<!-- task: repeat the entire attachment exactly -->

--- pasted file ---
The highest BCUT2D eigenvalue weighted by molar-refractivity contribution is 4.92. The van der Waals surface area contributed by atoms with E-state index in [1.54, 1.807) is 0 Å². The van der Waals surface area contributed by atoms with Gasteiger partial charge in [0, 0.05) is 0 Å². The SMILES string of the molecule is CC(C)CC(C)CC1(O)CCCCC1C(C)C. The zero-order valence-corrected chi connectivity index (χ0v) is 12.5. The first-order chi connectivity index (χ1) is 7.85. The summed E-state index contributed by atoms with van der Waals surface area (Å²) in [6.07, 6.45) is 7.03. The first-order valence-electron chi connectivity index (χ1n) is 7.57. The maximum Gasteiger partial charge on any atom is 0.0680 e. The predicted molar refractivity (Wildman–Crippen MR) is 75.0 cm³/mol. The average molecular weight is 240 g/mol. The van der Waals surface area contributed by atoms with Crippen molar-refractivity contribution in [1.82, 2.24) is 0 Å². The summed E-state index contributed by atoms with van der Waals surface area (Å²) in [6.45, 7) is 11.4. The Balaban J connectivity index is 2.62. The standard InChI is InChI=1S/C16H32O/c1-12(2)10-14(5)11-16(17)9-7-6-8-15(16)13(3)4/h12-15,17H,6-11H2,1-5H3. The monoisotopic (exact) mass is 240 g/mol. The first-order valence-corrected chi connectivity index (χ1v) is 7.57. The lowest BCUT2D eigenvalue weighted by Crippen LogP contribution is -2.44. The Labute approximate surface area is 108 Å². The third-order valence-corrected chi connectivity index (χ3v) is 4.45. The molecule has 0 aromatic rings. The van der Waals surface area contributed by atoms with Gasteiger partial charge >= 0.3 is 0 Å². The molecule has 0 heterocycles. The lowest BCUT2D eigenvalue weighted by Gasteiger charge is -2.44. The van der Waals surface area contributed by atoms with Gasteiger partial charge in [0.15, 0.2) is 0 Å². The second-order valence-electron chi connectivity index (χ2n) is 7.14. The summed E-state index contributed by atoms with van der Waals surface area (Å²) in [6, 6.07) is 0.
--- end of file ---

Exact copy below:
The highest BCUT2D eigenvalue weighted by molar-refractivity contribution is 4.92. The van der Waals surface area contributed by atoms with E-state index in [1.54, 1.807) is 0 Å². The van der Waals surface area contributed by atoms with Gasteiger partial charge in [0, 0.05) is 0 Å². The SMILES string of the molecule is CC(C)CC(C)CC1(O)CCCCC1C(C)C. The zero-order valence-corrected chi connectivity index (χ0v) is 12.5. The first-order chi connectivity index (χ1) is 7.85. The summed E-state index contributed by atoms with van der Waals surface area (Å²) in [6.07, 6.45) is 7.03. The first-order valence-electron chi connectivity index (χ1n) is 7.57. The maximum Gasteiger partial charge on any atom is 0.0680 e. The predicted molar refractivity (Wildman–Crippen MR) is 75.0 cm³/mol. The average molecular weight is 240 g/mol. The van der Waals surface area contributed by atoms with Crippen molar-refractivity contribution in [1.82, 2.24) is 0 Å². The summed E-state index contributed by atoms with van der Waals surface area (Å²) in [6.45, 7) is 11.4. The Balaban J connectivity index is 2.62. The standard InChI is InChI=1S/C16H32O/c1-12(2)10-14(5)11-16(17)9-7-6-8-15(16)13(3)4/h12-15,17H,6-11H2,1-5H3. The monoisotopic (exact) mass is 240 g/mol. The first-order valence-corrected chi connectivity index (χ1v) is 7.57. The lowest BCUT2D eigenvalue weighted by Crippen LogP contribution is -2.44. The Labute approximate surface area is 108 Å². The third-order valence-corrected chi connectivity index (χ3v) is 4.45. The molecule has 0 aromatic rings. The van der Waals surface area contributed by atoms with Gasteiger partial charge >= 0.3 is 0 Å². The molecule has 0 heterocycles. The lowest BCUT2D eigenvalue weighted by Gasteiger charge is -2.44. The van der Waals surface area contributed by atoms with Gasteiger partial charge in [0.15, 0.2) is 0 Å². The second-order valence-electron chi connectivity index (χ2n) is 7.14. The summed E-state index contributed by atoms with van der Waals surface area (Å²) in [6, 6.07) is 0.